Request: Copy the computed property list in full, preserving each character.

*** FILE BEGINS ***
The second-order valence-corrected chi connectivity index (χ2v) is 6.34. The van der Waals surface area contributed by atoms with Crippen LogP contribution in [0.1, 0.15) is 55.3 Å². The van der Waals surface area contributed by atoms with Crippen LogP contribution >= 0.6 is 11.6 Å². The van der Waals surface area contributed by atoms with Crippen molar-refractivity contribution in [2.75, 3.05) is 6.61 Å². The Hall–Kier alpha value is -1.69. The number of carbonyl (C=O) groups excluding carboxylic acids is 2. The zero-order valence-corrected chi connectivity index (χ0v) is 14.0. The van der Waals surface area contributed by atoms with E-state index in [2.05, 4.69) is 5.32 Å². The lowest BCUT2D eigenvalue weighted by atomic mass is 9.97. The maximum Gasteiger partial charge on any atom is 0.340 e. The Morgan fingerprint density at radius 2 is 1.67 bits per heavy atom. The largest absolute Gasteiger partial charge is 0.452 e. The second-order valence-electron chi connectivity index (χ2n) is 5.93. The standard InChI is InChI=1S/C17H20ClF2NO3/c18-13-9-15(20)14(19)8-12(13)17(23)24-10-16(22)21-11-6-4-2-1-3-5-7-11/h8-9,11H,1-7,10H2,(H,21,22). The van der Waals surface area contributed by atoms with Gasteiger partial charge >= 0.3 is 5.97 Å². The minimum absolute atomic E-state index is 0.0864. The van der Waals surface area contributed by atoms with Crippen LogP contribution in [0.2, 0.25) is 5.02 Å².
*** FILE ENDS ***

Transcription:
The second-order valence-corrected chi connectivity index (χ2v) is 6.34. The van der Waals surface area contributed by atoms with Crippen LogP contribution in [0.1, 0.15) is 55.3 Å². The van der Waals surface area contributed by atoms with Crippen LogP contribution >= 0.6 is 11.6 Å². The van der Waals surface area contributed by atoms with Crippen molar-refractivity contribution in [2.75, 3.05) is 6.61 Å². The Hall–Kier alpha value is -1.69. The number of carbonyl (C=O) groups excluding carboxylic acids is 2. The zero-order valence-corrected chi connectivity index (χ0v) is 14.0. The van der Waals surface area contributed by atoms with E-state index in [2.05, 4.69) is 5.32 Å². The lowest BCUT2D eigenvalue weighted by atomic mass is 9.97. The maximum Gasteiger partial charge on any atom is 0.340 e. The Morgan fingerprint density at radius 2 is 1.67 bits per heavy atom. The largest absolute Gasteiger partial charge is 0.452 e. The second-order valence-electron chi connectivity index (χ2n) is 5.93. The standard InChI is InChI=1S/C17H20ClF2NO3/c18-13-9-15(20)14(19)8-12(13)17(23)24-10-16(22)21-11-6-4-2-1-3-5-7-11/h8-9,11H,1-7,10H2,(H,21,22). The van der Waals surface area contributed by atoms with Gasteiger partial charge >= 0.3 is 5.97 Å². The minimum absolute atomic E-state index is 0.0864. The van der Waals surface area contributed by atoms with Crippen LogP contribution in [0.2, 0.25) is 5.02 Å².